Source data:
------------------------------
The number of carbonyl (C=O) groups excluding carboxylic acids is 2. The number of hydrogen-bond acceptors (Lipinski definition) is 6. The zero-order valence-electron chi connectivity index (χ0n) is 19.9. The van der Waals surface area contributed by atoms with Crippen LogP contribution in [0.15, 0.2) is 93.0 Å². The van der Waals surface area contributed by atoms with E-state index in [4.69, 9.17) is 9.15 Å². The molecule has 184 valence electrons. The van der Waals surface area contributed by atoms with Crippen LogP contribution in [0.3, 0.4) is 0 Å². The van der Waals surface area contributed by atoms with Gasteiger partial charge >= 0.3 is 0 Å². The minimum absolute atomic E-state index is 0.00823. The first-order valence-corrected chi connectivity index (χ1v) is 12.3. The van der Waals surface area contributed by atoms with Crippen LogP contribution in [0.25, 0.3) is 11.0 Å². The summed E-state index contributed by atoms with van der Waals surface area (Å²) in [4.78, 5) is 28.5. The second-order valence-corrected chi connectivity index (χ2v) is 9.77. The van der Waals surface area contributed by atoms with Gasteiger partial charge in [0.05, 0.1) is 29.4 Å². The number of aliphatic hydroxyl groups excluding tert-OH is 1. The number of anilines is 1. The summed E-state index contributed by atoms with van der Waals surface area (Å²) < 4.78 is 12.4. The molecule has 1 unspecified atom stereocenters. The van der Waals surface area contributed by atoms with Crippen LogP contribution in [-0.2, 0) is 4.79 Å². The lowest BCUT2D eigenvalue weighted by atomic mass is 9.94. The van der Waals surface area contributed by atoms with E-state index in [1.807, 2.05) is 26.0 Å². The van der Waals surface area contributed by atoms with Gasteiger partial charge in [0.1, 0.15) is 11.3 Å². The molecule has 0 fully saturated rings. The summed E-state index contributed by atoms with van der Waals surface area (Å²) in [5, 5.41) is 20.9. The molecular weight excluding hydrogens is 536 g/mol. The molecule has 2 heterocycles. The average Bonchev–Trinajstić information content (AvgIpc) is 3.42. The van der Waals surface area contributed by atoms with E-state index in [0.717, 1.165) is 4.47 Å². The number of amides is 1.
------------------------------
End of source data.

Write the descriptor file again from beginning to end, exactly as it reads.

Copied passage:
The number of carbonyl (C=O) groups excluding carboxylic acids is 2. The number of hydrogen-bond acceptors (Lipinski definition) is 6. The zero-order valence-electron chi connectivity index (χ0n) is 19.9. The van der Waals surface area contributed by atoms with Crippen LogP contribution in [0.15, 0.2) is 93.0 Å². The van der Waals surface area contributed by atoms with E-state index in [4.69, 9.17) is 9.15 Å². The molecule has 184 valence electrons. The van der Waals surface area contributed by atoms with Crippen LogP contribution in [0.3, 0.4) is 0 Å². The van der Waals surface area contributed by atoms with Gasteiger partial charge >= 0.3 is 0 Å². The minimum absolute atomic E-state index is 0.00823. The first-order valence-corrected chi connectivity index (χ1v) is 12.3. The van der Waals surface area contributed by atoms with Crippen LogP contribution in [0.25, 0.3) is 11.0 Å². The summed E-state index contributed by atoms with van der Waals surface area (Å²) in [4.78, 5) is 28.5. The second-order valence-corrected chi connectivity index (χ2v) is 9.77. The van der Waals surface area contributed by atoms with Gasteiger partial charge in [0.05, 0.1) is 29.4 Å². The number of aliphatic hydroxyl groups excluding tert-OH is 1. The number of anilines is 1. The summed E-state index contributed by atoms with van der Waals surface area (Å²) < 4.78 is 12.4. The molecule has 1 unspecified atom stereocenters. The van der Waals surface area contributed by atoms with Crippen LogP contribution in [-0.2, 0) is 4.79 Å². The lowest BCUT2D eigenvalue weighted by atomic mass is 9.94. The van der Waals surface area contributed by atoms with E-state index in [1.807, 2.05) is 26.0 Å². The van der Waals surface area contributed by atoms with Gasteiger partial charge in [0.1, 0.15) is 11.3 Å². The molecule has 0 fully saturated rings. The summed E-state index contributed by atoms with van der Waals surface area (Å²) in [5, 5.41) is 20.9. The molecular weight excluding hydrogens is 536 g/mol. The molecule has 2 heterocycles. The average Bonchev–Trinajstić information content (AvgIpc) is 3.42. The van der Waals surface area contributed by atoms with E-state index in [0.717, 1.165) is 4.47 Å². The number of amides is 1.